Saudi woman to leave Thailand for Canada, immigration chief says

In this Monday Jan. 7 2019 image made from video released by Rahaf Mohammed Alqunun  Human Rights Watch Rahaf Mohammed Alqunun views her mobile phone as she sits barricaded in a hotel room at an international airport in Bangkok Thailand. Alqunun says

Rahaf Mohammed Alqunun Human Rights Watch

Thai officials said Friday evening that 18-year-old Rahaf Mohammed Alqunun is en route to Toronto via Seoul, South Korea. No other details were immediately offered.

The Canadian prime minister, Justin Trudeau, confirmed Qunun was granted asylum following a request from the United Nations High Commissioner for Refugees (UNHCR).

Rahaf Mohammed al-Ms Qunun was stopped by authorities at Bangkok's main airport as she arrived on a flight from Kuwait on the weekend after running away from her family, who she says subjected her to physical and psychological abuse.

But al-Qunun's savvy use of Twitter throughout her ordeal at Bangkok airport, including tweeting videos of her barricading herself in a hotel room, galvanised a global campaign and calls for her to be granted asylum.

On Wednesday, Thai officials had allowed her to assume temporary protection of United Nations officials.

Her case has drawn attention to Saudi Arabia's strict societal rules, including one that obliges women to have the permission of a male guardian to travel.

Several women had been forced to return home in recent years, they say, adding that many similar cases had gone unreported.

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Alqunun's successful gambit comes amid renewed attention on Saudi Arabia's treatment of women.

"Following the UNHCR referrals, Australia is now going through the steps we are required to do in relation to the assessment process and then when that is complete an announcement will be made", Ms. Payne said in Bangkok, after arriving on a visit arranged before Ms.al-Qunun sought asylum.

In August, Saudi Arabia expelled Canada's ambassador to the kingdom and withdrew its own ambassador in a row over the arrests of women's right activists.

Phil Robertson of Human Rights Watch said Ms Qunun had renounced Islam, which puts her at "serious risk" of prosecution in Saudi Arabia.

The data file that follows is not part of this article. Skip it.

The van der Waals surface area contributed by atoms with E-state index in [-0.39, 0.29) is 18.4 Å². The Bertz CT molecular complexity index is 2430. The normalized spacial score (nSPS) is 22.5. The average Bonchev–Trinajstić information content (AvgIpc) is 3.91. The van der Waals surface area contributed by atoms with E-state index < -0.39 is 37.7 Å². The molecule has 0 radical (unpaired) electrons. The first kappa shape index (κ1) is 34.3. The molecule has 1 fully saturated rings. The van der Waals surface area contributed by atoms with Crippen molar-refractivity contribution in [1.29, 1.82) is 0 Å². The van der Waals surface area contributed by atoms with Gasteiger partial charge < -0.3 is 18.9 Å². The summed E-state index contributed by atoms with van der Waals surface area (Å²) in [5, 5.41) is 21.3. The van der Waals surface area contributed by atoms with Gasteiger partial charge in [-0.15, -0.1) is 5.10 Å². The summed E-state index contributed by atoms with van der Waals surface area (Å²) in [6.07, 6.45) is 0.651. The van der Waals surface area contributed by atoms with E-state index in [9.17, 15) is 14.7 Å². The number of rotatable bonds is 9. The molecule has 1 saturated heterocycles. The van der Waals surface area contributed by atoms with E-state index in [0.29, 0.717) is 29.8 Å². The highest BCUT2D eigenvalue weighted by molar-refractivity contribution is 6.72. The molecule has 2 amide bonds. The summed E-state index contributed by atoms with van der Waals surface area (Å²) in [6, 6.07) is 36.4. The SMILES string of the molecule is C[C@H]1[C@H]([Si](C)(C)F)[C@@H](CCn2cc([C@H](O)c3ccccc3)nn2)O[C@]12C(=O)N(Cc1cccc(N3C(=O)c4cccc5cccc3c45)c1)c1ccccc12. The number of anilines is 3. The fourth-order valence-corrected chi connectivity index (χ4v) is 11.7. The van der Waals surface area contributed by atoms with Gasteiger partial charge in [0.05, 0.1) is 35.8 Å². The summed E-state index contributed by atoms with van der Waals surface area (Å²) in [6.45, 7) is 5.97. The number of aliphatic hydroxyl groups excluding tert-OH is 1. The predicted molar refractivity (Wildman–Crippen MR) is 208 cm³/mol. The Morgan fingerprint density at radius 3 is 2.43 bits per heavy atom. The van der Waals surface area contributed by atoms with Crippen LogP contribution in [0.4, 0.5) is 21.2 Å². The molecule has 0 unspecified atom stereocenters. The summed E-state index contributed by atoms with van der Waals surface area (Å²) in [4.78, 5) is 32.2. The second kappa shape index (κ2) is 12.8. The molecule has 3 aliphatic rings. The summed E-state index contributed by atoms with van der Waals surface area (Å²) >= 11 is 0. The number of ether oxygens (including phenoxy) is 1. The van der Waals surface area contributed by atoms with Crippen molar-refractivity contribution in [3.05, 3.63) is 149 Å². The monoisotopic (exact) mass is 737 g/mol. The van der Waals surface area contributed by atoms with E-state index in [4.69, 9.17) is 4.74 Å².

Thai immigration officials had initially said she should return to Kuwait, where her family were waiting.

Sophie McNeill, a reporter with the Australian Broadcasting Corporation who has had exclusive access to al-Qunun, said Friday that al-Qunun shut down her Twitter account, but is "safe and fine".

Earlier, on Friday Thai authorities said she was set to board a flight to Canada instead.

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'Rahaf received death threats and for this reason she closed her Twitter account, please save Rahaf life, ' @nourahfa313 wrote.

Ms. Payne's visit has also thrown a spotlight on another refugee case, involving Bahrain footballer Hakeem al-Araibi, who has refugee status in Australia but was arrested at Bangkok airport a year ago after arriving for his honeymoon.

Alqunun had previously said on Twitter that she wishes to seek refuge in Australia. For example, activists started a Facebook campaign in 2011 called "Women2Drive" to fight a decades-old ban on women driving cars in Saudi Arabia, which was lifted a year ago.

Thailand, which is not a signatory to the 1951 Refugee Convention, has a mixed history of handling asylum seekers.

"At the time of the UNHCR's referral to Canada on January 11, the assessment of Ms Al-Qunun's case by Australian officials was progressing".

"The BBC should be condemning Islamic blasphemy laws and defending human rights and women's rights".

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